Personality and Couple Satisfaction (click here)
Kaufman & Larson (2011)
The goal of the study was to examine the relationship between personality and marital satisfaction and partner pairing. A national sample of 10,000 married couples took the PREPARE-ENRICH couple assessment and the results were examined to determine whether couples with similar personalities were more satisfied in their marriage than couples with dissimilar personalities and whether individuals were more likely to pair with someone with a similar personality or different personality. Couple types were divided into four categories: those both scoring high, both scoring low, both scoring moderate, and one scoring high-one scoring low on each of the five scales of personality. Results indicate that there is no relationship between personality similarities/differences and marital satisfaction, and that individuals are 66% more likely to pair with someone with a different personality than their own. However, personality similarities/differences do play a role in judgment of marital satisfaction, as those couples who both score high in each of the five dimensions of personality were significantly more satisfied in their relationship than those who both scored low.
Birth Order and Couple Satisfaction (click here)
The effects of birth order in marital satisfaction and intimacy were investigated using a national sample of 10,000 married couples who had taken the PREPARE/ENRICH Inventory. Birth order pairs studied were first, only, second-, and third-born. It was hypothesized that couples of the same birth order would have a less satisfying relationship than couples (who were married to someone) of dissimilar birth orders. It was found that birth order does not have an effect on marital satisfaction - so the hypotheses were unsupported.
Commitment in Marriage (click here)
Larson & Olson (2010)
With the Customized Version of PREPARE/ENRICH, a new section of questions was created
addressing the Commitment levels for both partners. We recently began analyzing some of the data
gathered from married couples.
Forgiveness in Marriage (click here)
Larson & Olson (2010)
We analyzed 7,034 married couples to investigate how well forgiveness differentiated
healthy from unhealthy marriages. In comparing healthy Vitalized couples with struggling
Devitalized couples, the forgiveness results were compelling. Over 86% of the Vitalized
couples had forgiveness as a relational strength, but less than 1% of the Devitalized
couples reported a healthy ability to forgive one another and move forward in their
relationship. For Devitalized couples, forgiveness was a relational growth area over 86% of
Mouttet, K. L. R. (2009) Unpublished doctoral dissertation. A Comparative Analysis of
Three Scales Intended to Measure Forgiveness. Regent University.
Top Stressors for Couples (click here)
Larson & Olson (2009)
In today's fast paced society, it is impossible to avoid stress in our lives. A recent poll of 1,000
U.S. adults and found 47% of respondents feel more stress today than they did 6 months ago.
The number one source of stress cited in the poll was "personal finance concerns" (Booth
Neff, L.A., and Karney, B.R., (2009). Stress and reactivity to daily relationship experiences:
How stress hinders adaptive processes in marriage. Journal of Personality and Social
Psychology, 97 (3), 435-450.
Couple Checkup: Tuning Up Relationship (click here)
David Olson, Peter Larson & Amy Olson-Sigg (2009)
There is considerable evidence that marriage is good for both adults and children and marriage education programs are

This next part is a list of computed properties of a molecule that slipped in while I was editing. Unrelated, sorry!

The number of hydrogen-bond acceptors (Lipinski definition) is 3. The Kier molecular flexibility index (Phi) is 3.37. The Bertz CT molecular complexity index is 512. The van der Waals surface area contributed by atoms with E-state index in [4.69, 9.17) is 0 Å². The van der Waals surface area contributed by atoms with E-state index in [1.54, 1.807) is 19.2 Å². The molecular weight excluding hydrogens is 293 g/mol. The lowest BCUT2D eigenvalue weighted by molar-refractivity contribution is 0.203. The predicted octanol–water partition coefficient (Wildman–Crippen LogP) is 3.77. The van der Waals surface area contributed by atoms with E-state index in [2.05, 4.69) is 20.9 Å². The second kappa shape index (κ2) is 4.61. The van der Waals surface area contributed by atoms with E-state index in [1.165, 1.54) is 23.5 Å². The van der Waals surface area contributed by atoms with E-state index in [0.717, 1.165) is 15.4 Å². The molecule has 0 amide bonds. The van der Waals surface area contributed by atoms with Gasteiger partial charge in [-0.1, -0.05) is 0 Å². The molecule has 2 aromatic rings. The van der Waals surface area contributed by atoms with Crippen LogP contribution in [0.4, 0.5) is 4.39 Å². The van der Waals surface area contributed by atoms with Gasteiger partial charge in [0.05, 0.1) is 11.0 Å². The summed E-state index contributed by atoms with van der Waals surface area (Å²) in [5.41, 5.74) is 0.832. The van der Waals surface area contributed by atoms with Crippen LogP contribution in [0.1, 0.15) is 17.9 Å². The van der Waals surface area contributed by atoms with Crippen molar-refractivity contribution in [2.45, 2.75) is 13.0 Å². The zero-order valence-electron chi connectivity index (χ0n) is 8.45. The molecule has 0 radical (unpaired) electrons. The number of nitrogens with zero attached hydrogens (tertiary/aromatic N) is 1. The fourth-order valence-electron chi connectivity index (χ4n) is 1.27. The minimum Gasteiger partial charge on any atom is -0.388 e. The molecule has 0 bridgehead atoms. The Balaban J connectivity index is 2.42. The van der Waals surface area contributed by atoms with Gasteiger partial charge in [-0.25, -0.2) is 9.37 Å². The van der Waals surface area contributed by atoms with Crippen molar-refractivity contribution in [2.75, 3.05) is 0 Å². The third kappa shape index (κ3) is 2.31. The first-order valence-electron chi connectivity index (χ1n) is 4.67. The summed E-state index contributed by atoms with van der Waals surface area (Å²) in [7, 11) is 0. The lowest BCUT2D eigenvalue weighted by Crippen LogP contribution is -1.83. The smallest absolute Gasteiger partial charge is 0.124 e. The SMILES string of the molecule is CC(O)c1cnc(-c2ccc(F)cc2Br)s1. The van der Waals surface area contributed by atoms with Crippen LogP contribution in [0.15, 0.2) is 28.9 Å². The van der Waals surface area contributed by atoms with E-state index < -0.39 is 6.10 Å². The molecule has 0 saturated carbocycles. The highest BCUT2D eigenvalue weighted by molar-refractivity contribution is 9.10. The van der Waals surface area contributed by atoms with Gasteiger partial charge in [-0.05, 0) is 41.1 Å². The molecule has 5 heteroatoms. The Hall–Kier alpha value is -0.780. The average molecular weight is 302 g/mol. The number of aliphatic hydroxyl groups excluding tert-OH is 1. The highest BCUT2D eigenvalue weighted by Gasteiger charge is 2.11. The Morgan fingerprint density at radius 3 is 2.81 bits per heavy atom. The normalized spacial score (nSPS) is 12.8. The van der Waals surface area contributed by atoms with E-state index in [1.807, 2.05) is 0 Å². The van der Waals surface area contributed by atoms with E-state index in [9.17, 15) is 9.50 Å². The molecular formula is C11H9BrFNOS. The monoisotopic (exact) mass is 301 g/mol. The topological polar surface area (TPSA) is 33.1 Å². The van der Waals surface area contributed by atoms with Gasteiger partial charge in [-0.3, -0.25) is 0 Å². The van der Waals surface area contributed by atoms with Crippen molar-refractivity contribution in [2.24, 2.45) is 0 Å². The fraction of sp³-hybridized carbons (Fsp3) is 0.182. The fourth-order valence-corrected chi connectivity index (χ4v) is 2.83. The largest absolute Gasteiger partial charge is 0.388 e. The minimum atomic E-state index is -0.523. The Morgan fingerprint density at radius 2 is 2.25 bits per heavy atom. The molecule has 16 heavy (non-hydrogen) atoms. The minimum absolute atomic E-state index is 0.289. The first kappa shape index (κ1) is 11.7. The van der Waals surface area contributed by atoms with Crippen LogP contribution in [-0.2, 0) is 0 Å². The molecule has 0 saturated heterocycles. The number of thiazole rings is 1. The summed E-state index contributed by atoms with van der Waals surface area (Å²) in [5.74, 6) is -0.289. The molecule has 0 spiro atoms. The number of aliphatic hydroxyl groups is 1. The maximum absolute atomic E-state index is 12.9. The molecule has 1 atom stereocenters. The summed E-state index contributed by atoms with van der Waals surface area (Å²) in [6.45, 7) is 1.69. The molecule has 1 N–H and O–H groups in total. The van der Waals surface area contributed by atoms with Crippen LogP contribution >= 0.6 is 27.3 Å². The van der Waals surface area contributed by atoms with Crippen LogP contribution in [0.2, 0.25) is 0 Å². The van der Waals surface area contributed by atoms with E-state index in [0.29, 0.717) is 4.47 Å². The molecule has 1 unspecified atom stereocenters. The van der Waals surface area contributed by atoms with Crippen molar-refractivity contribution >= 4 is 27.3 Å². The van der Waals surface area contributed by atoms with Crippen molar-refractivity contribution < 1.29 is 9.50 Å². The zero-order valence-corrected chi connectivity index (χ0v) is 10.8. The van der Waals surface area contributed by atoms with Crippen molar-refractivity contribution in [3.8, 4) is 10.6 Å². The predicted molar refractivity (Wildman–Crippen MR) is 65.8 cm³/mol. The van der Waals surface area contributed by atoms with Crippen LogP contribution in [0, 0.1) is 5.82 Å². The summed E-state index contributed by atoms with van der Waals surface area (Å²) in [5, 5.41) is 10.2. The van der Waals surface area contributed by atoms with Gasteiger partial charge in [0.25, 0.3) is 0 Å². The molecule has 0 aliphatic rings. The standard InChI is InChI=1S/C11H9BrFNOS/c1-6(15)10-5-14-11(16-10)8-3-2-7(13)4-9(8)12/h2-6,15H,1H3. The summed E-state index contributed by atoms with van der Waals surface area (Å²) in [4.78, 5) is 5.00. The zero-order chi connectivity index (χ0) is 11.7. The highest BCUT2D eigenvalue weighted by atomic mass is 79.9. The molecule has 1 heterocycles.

designed to help build stronger marriages. However, these programs have a variety of problems that limit their effectiveness
and impact and the Couple Checkup overcomes some of those limitations. The Couple Checkup can also be used by a couple on
their own or used with marriage education programs to improve its impact. The Couple Checkup is based on the PREPARE/ENRICH
Program, and it customizes the assessment for each couple. The couple can view and print their Checkup Report and a Couple
Discussion Guide. The goal is for the Couple Checkup to reach a more diverse group of couples, to empower couples to deal
with issues on their own, and to emphasize prevention over remediation. The Couple Checkup can also be used in a group
setting and group leaders can create a Group Summary to help them better understand and work with the couples in a group.
Reference: Journal of Couple & Relationship Therapy: Innovations in Clinical and Educational Interventions, 1533–2683, Volume 8, Issue 2, 2009, Pages 129–142
Distressed Couples & Marriage Education (click here)
Rita DeMaria (2005)
Professionals generally believe that couples who chose to attend marriage education programs are not as distressed as are clinical couples and that distressed couples are not good candidates for marriage education. These assumptions were tested with 129 married couples who enrolled in a PAIRS marriage education course. Using the ENRICH couple assessment, it was found that 59% of the couples were "Devitalized" and 34 were "Conflicted" which are the two most unhappy and distressed couple types. This surprising finding suggests that highly distressed married couples are common among those who seek marriage education programs.
Reference: Distressed Couples and Marriage Education. Family Relations, 54, 252–253 (2005)
Relationship Wellness for Business (click here)
Matt Turvey, David Olson (2006)
While traditionally the world of business and the world of marriage
and family relationships have remained disconnected, it is clear they have a major
impact on each other. Building marriage and family wellness improves a
company's overall financial health, while ignoring these opportunities can decrease
a company's profitability. Employees in successful relationships increase profits
for their employers, while employees in failing relationships cost employers money.